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Options for poly finish on fabric top

Discussion in 'Finely Finished' started by Norwoodz, Jul 24, 2017.

  1. Norwoodz

    Norwoodz TDPRI Member

    22
    Jan 19, 2014
    Grand Rapids, MI
    I'm working on a few test pieces with some cotton fabric. I don't have a place to spray, so I'm limited to brushed on finishes for now. So far I've glued down two different pieces with Titebond, laid down a couple light coats of white glue on top of the fabric, and am comparing clear coats. One I'm building up with polyurethane and the other with polycrylic.

    From what I read around here, some folks like the polycrylic for the way it builds, but don't tend to use it as a top coat. So far, what I like about the polycrylic is that it builds and fills in the fabric quickly, it dries quickly so it doesn't gather as much dust as polyurethane, and it seems to be less prone to small sanding scratches showing through.

    As far as durability of a top coat, am I correct in thinking standard polyurethane will hold up better? I'm wondering if I could use the polycrylic to build up a flat surface and then top coat with polyurethane. Would I need to let the polycrylic cure for a long time so I didn't trap any moisture under the top coat?
     

  2. Peltogyne

    Peltogyne Tele-Afflicted

    Oct 29, 2012
    Northern California

  3. Norwoodz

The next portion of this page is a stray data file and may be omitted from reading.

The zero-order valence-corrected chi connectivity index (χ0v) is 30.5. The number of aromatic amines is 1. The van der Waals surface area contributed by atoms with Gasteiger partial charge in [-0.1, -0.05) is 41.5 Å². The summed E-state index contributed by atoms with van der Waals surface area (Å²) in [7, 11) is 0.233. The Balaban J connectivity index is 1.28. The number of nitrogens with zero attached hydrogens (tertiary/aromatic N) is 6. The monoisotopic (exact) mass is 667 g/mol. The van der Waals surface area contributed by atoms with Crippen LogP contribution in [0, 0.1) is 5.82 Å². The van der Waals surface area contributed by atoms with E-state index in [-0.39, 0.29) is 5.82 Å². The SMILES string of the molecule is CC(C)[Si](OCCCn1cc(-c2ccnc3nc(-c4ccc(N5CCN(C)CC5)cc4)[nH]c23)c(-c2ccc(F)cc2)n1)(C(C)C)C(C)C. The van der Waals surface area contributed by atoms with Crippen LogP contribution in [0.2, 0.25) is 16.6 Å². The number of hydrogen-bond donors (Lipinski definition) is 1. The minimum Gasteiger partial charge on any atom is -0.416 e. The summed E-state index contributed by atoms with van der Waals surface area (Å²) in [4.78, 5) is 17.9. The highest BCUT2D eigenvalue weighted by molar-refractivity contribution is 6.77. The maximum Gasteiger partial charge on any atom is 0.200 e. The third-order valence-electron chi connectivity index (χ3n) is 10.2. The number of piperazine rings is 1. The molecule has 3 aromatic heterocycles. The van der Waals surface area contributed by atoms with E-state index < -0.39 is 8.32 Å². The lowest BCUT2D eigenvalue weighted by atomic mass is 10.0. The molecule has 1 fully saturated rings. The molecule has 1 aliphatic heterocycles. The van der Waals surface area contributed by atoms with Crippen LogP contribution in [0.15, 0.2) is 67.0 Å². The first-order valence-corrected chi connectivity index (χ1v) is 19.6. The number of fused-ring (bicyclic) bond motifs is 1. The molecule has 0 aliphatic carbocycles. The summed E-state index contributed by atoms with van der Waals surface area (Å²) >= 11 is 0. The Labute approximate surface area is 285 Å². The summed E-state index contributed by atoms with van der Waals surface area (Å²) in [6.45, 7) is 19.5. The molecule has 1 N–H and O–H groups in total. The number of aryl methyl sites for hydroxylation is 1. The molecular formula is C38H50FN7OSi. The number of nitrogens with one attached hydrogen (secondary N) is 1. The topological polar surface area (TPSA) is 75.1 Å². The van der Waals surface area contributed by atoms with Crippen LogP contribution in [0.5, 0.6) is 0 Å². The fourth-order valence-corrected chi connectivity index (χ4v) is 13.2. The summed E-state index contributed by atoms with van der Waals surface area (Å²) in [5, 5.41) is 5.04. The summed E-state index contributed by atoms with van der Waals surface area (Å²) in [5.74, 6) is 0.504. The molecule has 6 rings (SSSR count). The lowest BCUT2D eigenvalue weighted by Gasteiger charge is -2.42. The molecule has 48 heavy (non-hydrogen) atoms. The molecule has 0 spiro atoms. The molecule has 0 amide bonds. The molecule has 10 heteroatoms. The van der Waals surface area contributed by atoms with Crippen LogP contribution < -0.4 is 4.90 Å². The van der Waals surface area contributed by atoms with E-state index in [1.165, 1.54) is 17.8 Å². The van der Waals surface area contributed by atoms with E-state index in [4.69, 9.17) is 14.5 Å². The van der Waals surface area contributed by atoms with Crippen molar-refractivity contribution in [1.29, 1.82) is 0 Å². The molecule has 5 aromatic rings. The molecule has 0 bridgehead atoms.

Norwoodz TDPRI Member

    22
    Jan 19, 2014
    Grand Rapids, MI
    Thanks, I like the look of that. Might have to make a quick trip.
     

  4. Norwoodz

    Norwoodz TDPRI Member

    22
    Jan 19, 2014
    Grand Rapids, MI
    Did you sand between all your coats? And for a product that says wait 2 hours in between, do you want to space it out more if you're building up quite a number of coats?
     

  5. Vizcaster

    Vizcaster Friend of Leo's

    Sep 15, 2007
    Glen Head, NY
    I would skip the step of using white glue to size the top of the fabric once it's down, that's the job for a harder finish that's meant for a topcoat.

    And as long as you use a proper woodfinishing coating like General Finishes or Target you can expect it to be as durable as solvent based poly. I will not vouch for Minwax products in that regard; their initial offerings a few decades ago were so poor (poor adhesion, cloudy blue cast, easily scratched) that i have not gone back.
     

  6. Vizcaster

    Vizcaster Friend of Leo's

    Sep 15, 2007
    Glen Head, NY
    And maybe run a search here for finishing schedules for "paisley" teles. It's been done for sure.
     

  7. Norwoodz

    Norwoodz TDPRI Member

    22
    Jan 19, 2014
    Grand Rapids, MI
    Thanks. Based on what I've been reading about water-based poly, the three on my mind are General Finishes topcoat, Emtech 9000, and Varathane. The GF brand is locally available, but - maybe I'm reading reviews of people who didn't use it right - several of the reviews at Stewmac talk about the finish not curing very hard, and being able to sink your fingernail into it. Maybe I'm obsessing a bit, but I don't want to keep dropping money into this and realize I should have gone another way.
     

  8. tvvoodoo

    tvvoodoo Tele-Afflicted

    Jun 11, 2010
    Western Canada
    just remember acrylic, if you recoat it on a "Quick" schedule will bite you back if you do too many layers too fast.